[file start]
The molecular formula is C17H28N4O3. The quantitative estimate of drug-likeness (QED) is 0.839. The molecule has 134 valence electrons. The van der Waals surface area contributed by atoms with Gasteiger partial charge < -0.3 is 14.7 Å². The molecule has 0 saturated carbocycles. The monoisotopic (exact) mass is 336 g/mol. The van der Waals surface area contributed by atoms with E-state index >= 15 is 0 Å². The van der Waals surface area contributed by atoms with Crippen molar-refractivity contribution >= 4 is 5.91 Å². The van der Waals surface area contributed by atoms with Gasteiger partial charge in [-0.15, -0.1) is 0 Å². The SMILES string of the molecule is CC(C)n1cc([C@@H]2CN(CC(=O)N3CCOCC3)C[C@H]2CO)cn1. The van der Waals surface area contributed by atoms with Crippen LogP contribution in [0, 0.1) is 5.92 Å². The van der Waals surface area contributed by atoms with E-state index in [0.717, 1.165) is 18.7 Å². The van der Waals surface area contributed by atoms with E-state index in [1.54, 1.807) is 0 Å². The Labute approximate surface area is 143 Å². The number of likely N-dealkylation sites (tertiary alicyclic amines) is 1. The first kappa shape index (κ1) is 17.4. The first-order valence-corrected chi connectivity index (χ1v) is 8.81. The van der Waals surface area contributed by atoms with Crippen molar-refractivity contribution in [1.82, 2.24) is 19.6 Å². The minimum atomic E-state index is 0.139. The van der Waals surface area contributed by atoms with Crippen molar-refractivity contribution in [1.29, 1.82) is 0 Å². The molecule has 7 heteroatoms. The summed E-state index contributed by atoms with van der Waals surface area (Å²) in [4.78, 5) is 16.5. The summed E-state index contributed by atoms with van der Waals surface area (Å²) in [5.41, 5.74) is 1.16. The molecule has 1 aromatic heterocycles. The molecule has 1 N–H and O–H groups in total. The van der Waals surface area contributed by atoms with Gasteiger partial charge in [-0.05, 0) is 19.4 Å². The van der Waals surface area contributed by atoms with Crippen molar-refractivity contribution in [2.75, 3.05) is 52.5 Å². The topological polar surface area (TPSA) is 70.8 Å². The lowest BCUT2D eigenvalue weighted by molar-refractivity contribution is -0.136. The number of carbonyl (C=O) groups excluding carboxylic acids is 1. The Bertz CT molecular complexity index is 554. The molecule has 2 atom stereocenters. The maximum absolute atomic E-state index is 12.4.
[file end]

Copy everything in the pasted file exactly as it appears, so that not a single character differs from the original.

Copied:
The molecular formula is C17H28N4O3. The quantitative estimate of drug-likeness (QED) is 0.839. The molecule has 134 valence electrons. The van der Waals surface area contributed by atoms with Gasteiger partial charge < -0.3 is 14.7 Å². The molecule has 0 saturated carbocycles. The monoisotopic (exact) mass is 336 g/mol. The van der Waals surface area contributed by atoms with E-state index >= 15 is 0 Å². The van der Waals surface area contributed by atoms with Crippen molar-refractivity contribution >= 4 is 5.91 Å². The van der Waals surface area contributed by atoms with Gasteiger partial charge in [-0.15, -0.1) is 0 Å². The SMILES string of the molecule is CC(C)n1cc([C@@H]2CN(CC(=O)N3CCOCC3)C[C@H]2CO)cn1. The van der Waals surface area contributed by atoms with Crippen LogP contribution in [0, 0.1) is 5.92 Å². The van der Waals surface area contributed by atoms with E-state index in [0.717, 1.165) is 18.7 Å². The van der Waals surface area contributed by atoms with E-state index in [1.54, 1.807) is 0 Å². The Labute approximate surface area is 143 Å². The number of likely N-dealkylation sites (tertiary alicyclic amines) is 1. The first kappa shape index (κ1) is 17.4. The first-order valence-corrected chi connectivity index (χ1v) is 8.81. The van der Waals surface area contributed by atoms with Crippen molar-refractivity contribution in [1.82, 2.24) is 19.6 Å². The minimum atomic E-state index is 0.139. The van der Waals surface area contributed by atoms with Crippen molar-refractivity contribution in [1.29, 1.82) is 0 Å². The molecule has 7 heteroatoms. The summed E-state index contributed by atoms with van der Waals surface area (Å²) in [4.78, 5) is 16.5. The summed E-state index contributed by atoms with van der Waals surface area (Å²) in [5.41, 5.74) is 1.16. The molecule has 1 aromatic heterocycles. The molecule has 1 N–H and O–H groups in total. The van der Waals surface area contributed by atoms with Gasteiger partial charge in [-0.05, 0) is 19.4 Å². The van der Waals surface area contributed by atoms with Crippen molar-refractivity contribution in [2.75, 3.05) is 52.5 Å². The topological polar surface area (TPSA) is 70.8 Å². The lowest BCUT2D eigenvalue weighted by molar-refractivity contribution is -0.136. The number of carbonyl (C=O) groups excluding carboxylic acids is 1. The Bertz CT molecular complexity index is 554. The molecule has 2 atom stereocenters. The maximum absolute atomic E-state index is 12.4.